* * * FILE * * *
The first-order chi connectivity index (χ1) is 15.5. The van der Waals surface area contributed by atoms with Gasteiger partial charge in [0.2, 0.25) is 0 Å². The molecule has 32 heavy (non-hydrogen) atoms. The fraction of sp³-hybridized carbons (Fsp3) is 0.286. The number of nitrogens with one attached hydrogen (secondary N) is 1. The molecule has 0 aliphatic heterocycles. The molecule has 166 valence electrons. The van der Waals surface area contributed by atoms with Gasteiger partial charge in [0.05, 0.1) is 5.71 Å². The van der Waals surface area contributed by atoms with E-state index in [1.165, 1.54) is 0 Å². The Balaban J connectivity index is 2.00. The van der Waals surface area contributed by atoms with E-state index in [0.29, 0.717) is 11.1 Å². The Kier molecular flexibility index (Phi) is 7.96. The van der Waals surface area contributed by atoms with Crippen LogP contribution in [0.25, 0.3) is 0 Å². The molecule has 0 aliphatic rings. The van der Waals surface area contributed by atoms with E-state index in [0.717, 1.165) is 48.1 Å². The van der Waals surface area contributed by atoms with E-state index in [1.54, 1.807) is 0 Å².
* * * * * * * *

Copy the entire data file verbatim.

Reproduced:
The first-order chi connectivity index (χ1) is 15.5. The van der Waals surface area contributed by atoms with Gasteiger partial charge in [0.2, 0.25) is 0 Å². The molecule has 32 heavy (non-hydrogen) atoms. The fraction of sp³-hybridized carbons (Fsp3) is 0.286. The number of nitrogens with one attached hydrogen (secondary N) is 1. The molecule has 0 aliphatic heterocycles. The molecule has 166 valence electrons. The van der Waals surface area contributed by atoms with Gasteiger partial charge in [0.05, 0.1) is 5.71 Å². The van der Waals surface area contributed by atoms with E-state index in [1.165, 1.54) is 0 Å². The Balaban J connectivity index is 2.00. The van der Waals surface area contributed by atoms with E-state index in [0.29, 0.717) is 11.1 Å². The Kier molecular flexibility index (Phi) is 7.96. The van der Waals surface area contributed by atoms with Crippen LogP contribution in [0.25, 0.3) is 0 Å². The molecule has 0 aliphatic rings. The van der Waals surface area contributed by atoms with E-state index in [0.717, 1.165) is 48.1 Å². The van der Waals surface area contributed by atoms with E-state index in [1.54, 1.807) is 0 Å².